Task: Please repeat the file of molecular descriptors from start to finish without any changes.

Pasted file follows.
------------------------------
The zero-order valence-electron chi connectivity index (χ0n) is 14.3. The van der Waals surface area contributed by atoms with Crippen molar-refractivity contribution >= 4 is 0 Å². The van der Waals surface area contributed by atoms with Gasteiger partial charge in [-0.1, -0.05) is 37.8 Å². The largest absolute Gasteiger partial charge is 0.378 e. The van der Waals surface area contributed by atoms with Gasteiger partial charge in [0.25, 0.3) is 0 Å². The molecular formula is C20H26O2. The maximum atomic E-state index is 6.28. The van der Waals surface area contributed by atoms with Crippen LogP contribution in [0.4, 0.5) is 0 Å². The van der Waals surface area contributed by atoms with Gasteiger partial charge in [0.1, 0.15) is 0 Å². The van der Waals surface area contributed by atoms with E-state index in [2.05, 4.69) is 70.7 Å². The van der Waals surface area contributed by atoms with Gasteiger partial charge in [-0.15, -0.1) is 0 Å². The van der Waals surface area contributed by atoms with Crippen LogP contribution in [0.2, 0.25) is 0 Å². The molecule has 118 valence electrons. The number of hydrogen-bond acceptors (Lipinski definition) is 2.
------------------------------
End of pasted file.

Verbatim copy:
The zero-order valence-electron chi connectivity index (χ0n) is 14.3. The van der Waals surface area contributed by atoms with Crippen molar-refractivity contribution >= 4 is 0 Å². The van der Waals surface area contributed by atoms with Gasteiger partial charge in [-0.1, -0.05) is 37.8 Å². The largest absolute Gasteiger partial charge is 0.378 e. The van der Waals surface area contributed by atoms with Gasteiger partial charge in [0.25, 0.3) is 0 Å². The molecular formula is C20H26O2. The maximum atomic E-state index is 6.28. The van der Waals surface area contributed by atoms with Crippen LogP contribution in [0.4, 0.5) is 0 Å². The van der Waals surface area contributed by atoms with Gasteiger partial charge in [0.1, 0.15) is 0 Å². The van der Waals surface area contributed by atoms with E-state index in [2.05, 4.69) is 70.7 Å². The van der Waals surface area contributed by atoms with Gasteiger partial charge in [-0.15, -0.1) is 0 Å². The van der Waals surface area contributed by atoms with Crippen LogP contribution in [0.2, 0.25) is 0 Å². The molecule has 118 valence electrons. The number of hydrogen-bond acceptors (Lipinski definition) is 2.